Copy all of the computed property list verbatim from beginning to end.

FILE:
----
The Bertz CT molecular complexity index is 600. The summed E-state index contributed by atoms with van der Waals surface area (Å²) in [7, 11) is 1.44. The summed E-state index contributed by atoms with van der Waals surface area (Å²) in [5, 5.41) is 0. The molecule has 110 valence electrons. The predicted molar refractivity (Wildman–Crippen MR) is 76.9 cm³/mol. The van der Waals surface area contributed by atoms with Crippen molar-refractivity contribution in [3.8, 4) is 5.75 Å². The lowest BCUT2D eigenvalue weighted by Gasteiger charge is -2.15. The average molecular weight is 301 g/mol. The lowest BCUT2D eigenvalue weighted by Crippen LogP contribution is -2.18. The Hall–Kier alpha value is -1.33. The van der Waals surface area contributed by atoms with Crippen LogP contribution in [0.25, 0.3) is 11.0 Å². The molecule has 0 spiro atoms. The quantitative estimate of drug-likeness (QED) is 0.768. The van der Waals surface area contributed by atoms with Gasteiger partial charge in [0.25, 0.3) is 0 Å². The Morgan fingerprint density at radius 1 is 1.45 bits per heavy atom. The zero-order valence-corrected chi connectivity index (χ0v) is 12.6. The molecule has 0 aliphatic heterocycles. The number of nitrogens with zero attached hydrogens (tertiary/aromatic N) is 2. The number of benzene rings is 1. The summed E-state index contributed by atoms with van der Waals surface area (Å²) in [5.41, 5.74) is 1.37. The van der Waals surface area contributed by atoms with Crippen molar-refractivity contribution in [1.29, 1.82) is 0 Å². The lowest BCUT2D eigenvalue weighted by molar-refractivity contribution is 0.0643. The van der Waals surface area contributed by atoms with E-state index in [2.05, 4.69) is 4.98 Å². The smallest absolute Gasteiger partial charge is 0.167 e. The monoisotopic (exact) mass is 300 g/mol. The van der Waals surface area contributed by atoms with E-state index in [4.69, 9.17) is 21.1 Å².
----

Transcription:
The Bertz CT molecular complexity index is 600. The summed E-state index contributed by atoms with van der Waals surface area (Å²) in [7, 11) is 1.44. The summed E-state index contributed by atoms with van der Waals surface area (Å²) in [5, 5.41) is 0. The molecule has 110 valence electrons. The predicted molar refractivity (Wildman–Crippen MR) is 76.9 cm³/mol. The van der Waals surface area contributed by atoms with Crippen molar-refractivity contribution in [3.8, 4) is 5.75 Å². The lowest BCUT2D eigenvalue weighted by Gasteiger charge is -2.15. The average molecular weight is 301 g/mol. The lowest BCUT2D eigenvalue weighted by Crippen LogP contribution is -2.18. The Hall–Kier alpha value is -1.33. The van der Waals surface area contributed by atoms with Crippen LogP contribution in [0.25, 0.3) is 11.0 Å². The molecule has 0 spiro atoms. The quantitative estimate of drug-likeness (QED) is 0.768. The van der Waals surface area contributed by atoms with Gasteiger partial charge in [0.25, 0.3) is 0 Å². The Morgan fingerprint density at radius 1 is 1.45 bits per heavy atom. The zero-order valence-corrected chi connectivity index (χ0v) is 12.6. The molecule has 0 aliphatic heterocycles. The number of nitrogens with zero attached hydrogens (tertiary/aromatic N) is 2. The number of benzene rings is 1. The summed E-state index contributed by atoms with van der Waals surface area (Å²) in [5.41, 5.74) is 1.37. The van der Waals surface area contributed by atoms with Crippen molar-refractivity contribution in [1.29, 1.82) is 0 Å². The lowest BCUT2D eigenvalue weighted by molar-refractivity contribution is 0.0643. The van der Waals surface area contributed by atoms with E-state index in [2.05, 4.69) is 4.98 Å². The smallest absolute Gasteiger partial charge is 0.167 e. The monoisotopic (exact) mass is 300 g/mol. The van der Waals surface area contributed by atoms with E-state index in [4.69, 9.17) is 21.1 Å².